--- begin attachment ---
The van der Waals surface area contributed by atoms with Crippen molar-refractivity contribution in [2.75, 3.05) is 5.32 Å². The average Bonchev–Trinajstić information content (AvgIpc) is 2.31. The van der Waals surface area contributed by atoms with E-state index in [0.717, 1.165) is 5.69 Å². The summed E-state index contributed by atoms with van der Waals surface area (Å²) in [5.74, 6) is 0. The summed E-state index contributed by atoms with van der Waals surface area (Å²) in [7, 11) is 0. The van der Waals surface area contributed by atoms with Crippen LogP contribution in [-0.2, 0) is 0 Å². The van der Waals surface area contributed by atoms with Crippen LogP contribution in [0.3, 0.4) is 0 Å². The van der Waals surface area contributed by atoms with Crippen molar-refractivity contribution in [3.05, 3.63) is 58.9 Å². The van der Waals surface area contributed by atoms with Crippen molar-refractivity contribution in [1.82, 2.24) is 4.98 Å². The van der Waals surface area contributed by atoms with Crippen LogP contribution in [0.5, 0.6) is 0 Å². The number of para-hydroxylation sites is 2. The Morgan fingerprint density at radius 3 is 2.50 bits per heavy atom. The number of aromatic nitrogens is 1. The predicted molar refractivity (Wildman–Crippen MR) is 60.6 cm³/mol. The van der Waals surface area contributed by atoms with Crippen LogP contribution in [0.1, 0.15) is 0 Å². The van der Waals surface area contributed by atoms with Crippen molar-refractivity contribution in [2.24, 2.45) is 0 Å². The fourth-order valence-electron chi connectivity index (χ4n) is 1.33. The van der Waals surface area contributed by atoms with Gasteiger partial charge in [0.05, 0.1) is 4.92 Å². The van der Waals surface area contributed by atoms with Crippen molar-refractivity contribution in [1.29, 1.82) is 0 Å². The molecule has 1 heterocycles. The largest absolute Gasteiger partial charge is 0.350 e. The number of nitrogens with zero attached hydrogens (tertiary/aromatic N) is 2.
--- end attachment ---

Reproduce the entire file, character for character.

The van der Waals surface area contributed by atoms with Crippen molar-refractivity contribution in [2.75, 3.05) is 5.32 Å². The average Bonchev–Trinajstić information content (AvgIpc) is 2.31. The van der Waals surface area contributed by atoms with E-state index in [0.717, 1.165) is 5.69 Å². The summed E-state index contributed by atoms with van der Waals surface area (Å²) in [5.74, 6) is 0. The summed E-state index contributed by atoms with van der Waals surface area (Å²) in [7, 11) is 0. The van der Waals surface area contributed by atoms with Crippen LogP contribution in [-0.2, 0) is 0 Å². The van der Waals surface area contributed by atoms with Crippen LogP contribution in [0.3, 0.4) is 0 Å². The van der Waals surface area contributed by atoms with Crippen molar-refractivity contribution in [3.05, 3.63) is 58.9 Å². The van der Waals surface area contributed by atoms with Crippen molar-refractivity contribution in [1.82, 2.24) is 4.98 Å². The van der Waals surface area contributed by atoms with Crippen LogP contribution in [0.5, 0.6) is 0 Å². The number of para-hydroxylation sites is 2. The Morgan fingerprint density at radius 3 is 2.50 bits per heavy atom. The number of aromatic nitrogens is 1. The predicted molar refractivity (Wildman–Crippen MR) is 60.6 cm³/mol. The van der Waals surface area contributed by atoms with Crippen LogP contribution in [0.1, 0.15) is 0 Å². The van der Waals surface area contributed by atoms with Crippen molar-refractivity contribution in [2.24, 2.45) is 0 Å². The fourth-order valence-electron chi connectivity index (χ4n) is 1.33. The van der Waals surface area contributed by atoms with Gasteiger partial charge in [0.05, 0.1) is 4.92 Å². The van der Waals surface area contributed by atoms with Crippen molar-refractivity contribution in [1.29, 1.82) is 0 Å². The molecule has 1 heterocycles. The largest absolute Gasteiger partial charge is 0.350 e. The number of nitrogens with zero attached hydrogens (tertiary/aromatic N) is 2.